The three-way dance between Terry Funk, Sabu and Shane Douglas at ECW Hardcore Heaven 1997 where Douglas walked away with his third ECW World title is still talked about today as a key point in ECW’s history. Friday night, the three go at it again. But Funk is worried about expectations.

“It scares me. I know that we’re all going to raise the bar for that match,” Funk told SLAM! Wrestling. “The thing that scares me is, ‘Are we capable of raising that bar at this time without physically endangering ourselves?’ Why do I say that? I’m 60 years old. Why do I say that about Sabu? There’s a guy that’s suffered a lot of injuries. Why do I say that about Shane? There’s another guy that has something to prove.”

The rematch of the August 17, 1997 three-way dance takes place at the highly-anticipated Hardcore Homecoming show in Philadelphia at Viking Hall, aka the world’s most famous bingo hall, and home to many, many ECW memories. Fans who don’t have tickets to the sold-out show will be able to see the match down the road on a DVD.

“We must make it a good match or else it’ll be a night to forget for the rest of my life, and I will never be able to do that,” Funk said. “I think they feel the same way about that. They don’t want it to be a night to forget, they want it to be a night to remember. I think all three of us are that way. Entering that ring, with that attitude, it’s going to be tremendously difficult to duplicate what we did the last time. There were so many innovated moves, and it was such an innovative match and everything that none of that had ever been seen before, a match like that. A lot of things were done in that match, all three of us were on that night. Plus, the fans have had 10 years to build it up in their minds even more than it was.”

Funk said that the same thing happened in Japan with fans’ memories of his early bouts with Abdullah the Butcher. The two couldn’t live up to expectations all those years later. “It’s a kid, when he was young, his bedroom was very big; he grows up to be a man, and goes into his bedroom and it’s really small. It’s not quite what he remembered it to be. Hopefully that doesn’t happen in this match.”

With a second ECW-inspired event on Sunday — WWE’s One Night Stand pay-per-view — airing live from New York City, Funk had to decide which of the two shows to do. At 60 years old, he knew he wouldn’t be able to wrestle two high-impact bouts in a weekend.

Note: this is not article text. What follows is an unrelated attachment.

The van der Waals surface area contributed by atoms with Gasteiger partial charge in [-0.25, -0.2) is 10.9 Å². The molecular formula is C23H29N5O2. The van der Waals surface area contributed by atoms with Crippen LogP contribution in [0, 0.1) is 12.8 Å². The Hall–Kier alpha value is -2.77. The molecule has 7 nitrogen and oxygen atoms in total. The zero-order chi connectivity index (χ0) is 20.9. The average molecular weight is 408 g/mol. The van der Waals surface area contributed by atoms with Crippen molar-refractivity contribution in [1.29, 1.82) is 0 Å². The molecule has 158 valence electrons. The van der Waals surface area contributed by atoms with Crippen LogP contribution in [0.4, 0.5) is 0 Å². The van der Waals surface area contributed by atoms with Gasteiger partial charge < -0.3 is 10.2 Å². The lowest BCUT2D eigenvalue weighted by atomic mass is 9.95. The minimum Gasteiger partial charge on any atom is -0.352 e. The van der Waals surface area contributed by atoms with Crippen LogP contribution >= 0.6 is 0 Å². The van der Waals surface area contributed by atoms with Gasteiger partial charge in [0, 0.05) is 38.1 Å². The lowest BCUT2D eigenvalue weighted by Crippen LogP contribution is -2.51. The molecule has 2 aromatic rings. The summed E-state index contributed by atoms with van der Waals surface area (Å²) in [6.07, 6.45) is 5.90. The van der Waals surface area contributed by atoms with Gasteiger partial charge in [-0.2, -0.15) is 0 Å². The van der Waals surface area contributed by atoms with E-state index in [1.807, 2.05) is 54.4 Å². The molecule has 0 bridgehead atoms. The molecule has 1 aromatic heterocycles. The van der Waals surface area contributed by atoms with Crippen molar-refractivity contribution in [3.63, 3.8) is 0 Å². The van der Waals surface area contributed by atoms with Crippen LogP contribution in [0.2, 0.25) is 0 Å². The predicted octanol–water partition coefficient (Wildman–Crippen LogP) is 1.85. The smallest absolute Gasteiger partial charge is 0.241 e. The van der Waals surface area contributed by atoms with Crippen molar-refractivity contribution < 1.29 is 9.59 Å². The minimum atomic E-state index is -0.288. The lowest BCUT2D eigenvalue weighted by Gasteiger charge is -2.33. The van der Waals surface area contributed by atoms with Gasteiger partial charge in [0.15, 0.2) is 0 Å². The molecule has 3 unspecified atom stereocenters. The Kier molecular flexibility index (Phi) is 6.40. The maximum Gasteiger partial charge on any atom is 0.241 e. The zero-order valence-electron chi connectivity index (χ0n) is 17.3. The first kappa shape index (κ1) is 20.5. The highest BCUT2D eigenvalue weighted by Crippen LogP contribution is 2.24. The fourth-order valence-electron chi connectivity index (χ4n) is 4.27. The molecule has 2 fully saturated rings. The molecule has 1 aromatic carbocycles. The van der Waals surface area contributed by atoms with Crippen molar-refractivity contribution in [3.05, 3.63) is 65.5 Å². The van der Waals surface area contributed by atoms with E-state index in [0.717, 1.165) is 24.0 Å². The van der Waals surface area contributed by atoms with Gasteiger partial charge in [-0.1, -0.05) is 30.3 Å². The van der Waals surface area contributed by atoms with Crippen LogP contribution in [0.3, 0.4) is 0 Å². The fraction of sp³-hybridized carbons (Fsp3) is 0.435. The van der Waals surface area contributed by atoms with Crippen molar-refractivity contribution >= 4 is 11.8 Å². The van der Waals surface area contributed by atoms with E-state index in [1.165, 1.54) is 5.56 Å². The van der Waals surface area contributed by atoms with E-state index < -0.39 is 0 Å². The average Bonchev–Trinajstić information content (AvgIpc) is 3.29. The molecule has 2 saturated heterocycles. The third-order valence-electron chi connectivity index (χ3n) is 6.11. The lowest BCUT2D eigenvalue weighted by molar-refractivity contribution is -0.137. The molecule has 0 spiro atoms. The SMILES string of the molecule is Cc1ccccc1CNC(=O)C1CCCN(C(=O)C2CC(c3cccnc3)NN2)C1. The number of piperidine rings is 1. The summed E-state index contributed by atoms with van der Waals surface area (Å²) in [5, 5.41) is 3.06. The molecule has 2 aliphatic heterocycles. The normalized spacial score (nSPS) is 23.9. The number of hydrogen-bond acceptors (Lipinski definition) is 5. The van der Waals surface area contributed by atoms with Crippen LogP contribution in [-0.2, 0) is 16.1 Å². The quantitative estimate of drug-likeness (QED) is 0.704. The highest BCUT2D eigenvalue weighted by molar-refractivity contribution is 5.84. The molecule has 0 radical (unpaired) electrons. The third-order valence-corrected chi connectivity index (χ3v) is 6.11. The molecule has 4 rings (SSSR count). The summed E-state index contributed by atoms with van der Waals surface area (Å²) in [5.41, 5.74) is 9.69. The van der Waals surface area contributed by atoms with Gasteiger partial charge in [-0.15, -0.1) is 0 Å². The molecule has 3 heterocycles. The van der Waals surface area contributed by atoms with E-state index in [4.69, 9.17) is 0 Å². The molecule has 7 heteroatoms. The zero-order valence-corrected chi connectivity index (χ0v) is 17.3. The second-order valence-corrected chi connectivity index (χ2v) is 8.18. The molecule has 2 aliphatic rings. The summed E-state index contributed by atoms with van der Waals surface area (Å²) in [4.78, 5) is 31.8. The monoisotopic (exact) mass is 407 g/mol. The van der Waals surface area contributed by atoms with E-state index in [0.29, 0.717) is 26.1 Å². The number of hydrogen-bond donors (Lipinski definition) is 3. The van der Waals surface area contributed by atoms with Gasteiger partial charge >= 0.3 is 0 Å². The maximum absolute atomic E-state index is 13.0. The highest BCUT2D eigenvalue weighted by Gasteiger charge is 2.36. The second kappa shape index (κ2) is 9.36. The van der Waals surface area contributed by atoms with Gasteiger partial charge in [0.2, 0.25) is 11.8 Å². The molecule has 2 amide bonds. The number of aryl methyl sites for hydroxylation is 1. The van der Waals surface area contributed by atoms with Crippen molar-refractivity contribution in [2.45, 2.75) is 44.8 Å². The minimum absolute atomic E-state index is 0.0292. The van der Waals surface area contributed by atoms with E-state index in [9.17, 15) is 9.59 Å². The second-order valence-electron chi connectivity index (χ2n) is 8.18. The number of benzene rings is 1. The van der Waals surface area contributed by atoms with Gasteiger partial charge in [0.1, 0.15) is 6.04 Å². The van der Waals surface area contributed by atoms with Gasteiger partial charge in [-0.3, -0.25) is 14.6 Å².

“I thought about it a great deal because the monetary end of things was about three times greater with WWE than it is for the organization that I’m going for,” said Funk. “I chose the one because I figured that, I certainly don’t blame the guys for going and wrestling for WWE, picking up a good night. It’s just that I can’t accept that organization myself because they put out the DVD, Rise and Fall of ECW, and here’s a man [Vince McMahon] that created the fall of ECW. He’s profiting by it because his organization wasn’t doing the numbers that he wanted to. So what does he do? He puts out something that he destroyed, or helped to, not necessarily destroyed, but certainly helped to destroy ECW. Now he’s going to go ahead and profit from it again because the product that they put out was something that was special; copied the product to get himself out of a jam … I’m sorry, but I can’t do that. ”

It’s certainly a case where the victor gets to write the history book, he said. “Victors, they do write the history books, and they do write it. I’d like to edit their writings a few times for them!”

The ECW fans and Viking Hall do mean something to the second-generation, 30-plus-year veteran of pro wrestling. “It’s close to my heart, and that’s why I’m going there, and the only reason I’m going there,” he said. “I can’t speak for the fans, but I can speak for myself. And the reason I picked that is that place is close to my heart. Truly, money is not everything to me.”

The workers that made up ECW are equally important to him. “It’s very special to me because it’s a group of guys, ECW was a group of guys that got together. They banded together. They were oddballs, crazies, absurb misfits, whatever they were. But one thing that they did have in common was that they loved the world of professional wrestling and they wanted to perform, and they needed a stage to perform. By golly, some of them turned into the greatest performers in the world that we have today.”

Indeed, many of the game’s top names – Benoit, Jericho, Austin, Raven, Van Dam, Dudleys – came out of ECW’s ranks. “I’m tired of hearing people say that Paul E. [ECW boss Paul Heyman] was ECW. I’m tired of hearing that anybody was ECW. Terry Funk wasn’t ECW. It was a combination of all the guys that made it work. Let me tell you something, you can take a name, and you can take that name, but you cannot become that. Vince McMahon cannot become ECW. He is Vince McMahon pretending to be ECW as long as he owns it.”

The current state of pro wrestling depresses the former NWA and ECW World champion. “The business is very unfresh, and why? Why? That’s the question they have to go back and dig up ECW? That’s how unfresh they are. Doesn’t he realize that, how unfresh the business is when they pull out stuff from 1994 and put it on a DVD and it outsells anything that he’s putting out, any product that he has right now? That’s rather amazing to me.”

But he doesn’t think WWE is ripe to fall. “I don’t think that Vince is going to disappear at all,” Funk said. “He has a tremendous need to be successful. Success becomes more important, a way to measure your success, that’s just money. His need is to be successful in the sport of wrestling. I can live without it. I don’t think he can.”